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The oldest open-air museum in the world
The "living museum" Skansen is an open-air museum, animal park and popular destination on the island Djurgården in the center of Stockholm. Approximately 150 buildings from all regions of Sweden have been gathered here, in which traditional Swedish customs are shown and lived.

The open-air museum

The great location in the middle of Stockholm, the lovingly designed animal park with petting zoo, the large green areas and numerous playgrounds make Skansen one of the most popular destinations in all of Scandinavia. Every year, about 1.4 million guests from all over the world visit the museum.

As the first museum of its kind, Skansen was created in 1891 by the Swedish ethnographer Artur Hazelius (1833 - 1901), initially as part of the Nordic Museum. Covering an area of 300,000 square meters, Skansen today has the appearance of a 19th century Swedish village, with each building having a different function, representing a different social class and originating from a different region of Sweden.

The village includes a church (where real weddings and baptisms also take place), several farms with livestock of old Nordic breeds, workshops such as a blacksmith's shop, a printing press , a bookbindery and a bakery.

At the Skansen Open Air Museum you can learn how bread was baked in the past (Photo: Alexandra Lande / Shutterstock.com)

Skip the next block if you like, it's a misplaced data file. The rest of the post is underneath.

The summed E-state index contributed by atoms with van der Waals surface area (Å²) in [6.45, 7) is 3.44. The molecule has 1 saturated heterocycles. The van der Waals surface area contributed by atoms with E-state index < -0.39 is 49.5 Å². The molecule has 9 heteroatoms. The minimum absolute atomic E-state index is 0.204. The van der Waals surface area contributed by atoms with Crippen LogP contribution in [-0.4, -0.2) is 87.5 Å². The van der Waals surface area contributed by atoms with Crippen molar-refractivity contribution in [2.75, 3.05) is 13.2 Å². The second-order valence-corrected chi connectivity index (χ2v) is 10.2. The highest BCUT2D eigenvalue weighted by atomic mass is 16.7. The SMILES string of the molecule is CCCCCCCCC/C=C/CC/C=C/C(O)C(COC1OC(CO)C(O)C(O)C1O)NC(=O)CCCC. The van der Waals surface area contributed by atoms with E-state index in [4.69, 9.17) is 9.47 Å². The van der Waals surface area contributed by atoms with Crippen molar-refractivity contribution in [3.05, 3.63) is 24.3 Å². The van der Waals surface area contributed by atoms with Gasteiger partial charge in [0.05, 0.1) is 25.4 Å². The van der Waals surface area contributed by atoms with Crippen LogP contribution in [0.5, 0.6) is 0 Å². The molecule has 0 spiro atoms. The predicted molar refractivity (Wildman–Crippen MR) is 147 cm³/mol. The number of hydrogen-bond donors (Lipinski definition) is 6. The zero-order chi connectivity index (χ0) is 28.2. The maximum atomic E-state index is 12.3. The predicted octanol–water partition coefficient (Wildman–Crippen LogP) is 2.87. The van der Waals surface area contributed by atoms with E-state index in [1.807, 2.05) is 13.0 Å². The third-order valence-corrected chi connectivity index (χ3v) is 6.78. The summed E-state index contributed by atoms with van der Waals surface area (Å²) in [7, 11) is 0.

The animal park

Focus of the zoo with about 300 animals is the animal world of Scandinavia: moose, bears, lynxes and wolves. In addition, there are also animals from other parts of the world to see (for example, in the monkey house or in the aquarium), as well as the "Lill-Skansen" petting zoo. Especially the wild animals of Northern Europe are difficult for the Swedish tourist to observe in the wild. The most likely encounter is with a moose, which is not without danger for drivers, but those who are actually interested in animals such as wolverines, brown bears or wolves can gain a first impression of their way of life at Skansen.

The aquarium is home not only to fish and other aquatic creatures, but also to reptiles, insects, spiders and calicoes. The latter are allowed to roam freely in certain areas, which means that visitors sometimes thoroughly on sweets.

Skansen Zoo also has moose

Skansen for children

The open-air museum thrives on the fact that its visitors are not only informed and entertained, but are encouraged to participate everywhere. Especially for children it is an experience to try out traditional farming and handicraft activities. Merchant stores offer products from another time, and all Skansen employees are happy to explain their work and the life they represent (almost all Swedes can do this very well in English, many also in German).